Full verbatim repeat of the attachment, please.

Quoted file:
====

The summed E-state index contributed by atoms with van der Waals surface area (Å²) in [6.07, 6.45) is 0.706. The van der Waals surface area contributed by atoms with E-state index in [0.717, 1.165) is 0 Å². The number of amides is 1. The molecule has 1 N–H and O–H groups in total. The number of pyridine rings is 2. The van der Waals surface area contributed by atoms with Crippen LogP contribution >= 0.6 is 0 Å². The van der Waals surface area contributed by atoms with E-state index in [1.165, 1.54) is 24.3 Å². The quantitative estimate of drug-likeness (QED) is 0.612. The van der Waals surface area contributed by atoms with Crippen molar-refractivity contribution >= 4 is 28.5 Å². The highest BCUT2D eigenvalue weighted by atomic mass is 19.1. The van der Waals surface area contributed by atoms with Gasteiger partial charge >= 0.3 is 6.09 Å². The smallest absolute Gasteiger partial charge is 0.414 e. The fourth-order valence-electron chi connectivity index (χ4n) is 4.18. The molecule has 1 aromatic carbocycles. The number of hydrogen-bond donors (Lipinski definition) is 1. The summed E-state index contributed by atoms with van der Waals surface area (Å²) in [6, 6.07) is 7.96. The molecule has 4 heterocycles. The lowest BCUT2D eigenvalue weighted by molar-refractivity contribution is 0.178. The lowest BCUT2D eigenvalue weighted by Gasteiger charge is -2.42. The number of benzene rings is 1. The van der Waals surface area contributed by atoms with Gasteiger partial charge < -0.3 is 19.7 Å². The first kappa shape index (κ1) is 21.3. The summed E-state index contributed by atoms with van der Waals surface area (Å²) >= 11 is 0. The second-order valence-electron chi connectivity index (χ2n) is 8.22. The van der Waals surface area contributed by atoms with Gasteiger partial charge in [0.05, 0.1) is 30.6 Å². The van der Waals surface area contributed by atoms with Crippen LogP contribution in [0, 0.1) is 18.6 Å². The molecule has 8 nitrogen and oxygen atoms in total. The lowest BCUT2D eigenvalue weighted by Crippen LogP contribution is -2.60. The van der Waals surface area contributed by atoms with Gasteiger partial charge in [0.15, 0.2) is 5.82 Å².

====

The summed E-state index contributed by atoms with van der Waals surface area (Å²) in [6.07, 6.45) is 0.706. The van der Waals surface area contributed by atoms with E-state index in [0.717, 1.165) is 0 Å². The number of amides is 1. The molecule has 1 N–H and O–H groups in total. The number of pyridine rings is 2. The van der Waals surface area contributed by atoms with Crippen LogP contribution >= 0.6 is 0 Å². The van der Waals surface area contributed by atoms with E-state index in [1.165, 1.54) is 24.3 Å². The quantitative estimate of drug-likeness (QED) is 0.612. The van der Waals surface area contributed by atoms with Crippen molar-refractivity contribution >= 4 is 28.5 Å². The highest BCUT2D eigenvalue weighted by atomic mass is 19.1. The van der Waals surface area contributed by atoms with Gasteiger partial charge >= 0.3 is 6.09 Å². The smallest absolute Gasteiger partial charge is 0.414 e. The fourth-order valence-electron chi connectivity index (χ4n) is 4.18. The molecule has 1 aromatic carbocycles. The number of hydrogen-bond donors (Lipinski definition) is 1. The summed E-state index contributed by atoms with van der Waals surface area (Å²) in [6, 6.07) is 7.96. The molecule has 4 heterocycles. The lowest BCUT2D eigenvalue weighted by molar-refractivity contribution is 0.178. The lowest BCUT2D eigenvalue weighted by Gasteiger charge is -2.42. The number of benzene rings is 1. The van der Waals surface area contributed by atoms with Gasteiger partial charge < -0.3 is 19.7 Å². The first kappa shape index (κ1) is 21.3. The summed E-state index contributed by atoms with van der Waals surface area (Å²) >= 11 is 0. The second-order valence-electron chi connectivity index (χ2n) is 8.22. The van der Waals surface area contributed by atoms with Gasteiger partial charge in [0.05, 0.1) is 30.6 Å². The van der Waals surface area contributed by atoms with Crippen LogP contribution in [0, 0.1) is 18.6 Å². The molecule has 8 nitrogen and oxygen atoms in total. The lowest BCUT2D eigenvalue weighted by Crippen LogP contribution is -2.60. The van der Waals surface area contributed by atoms with Gasteiger partial charge in [0.15, 0.2) is 5.82 Å².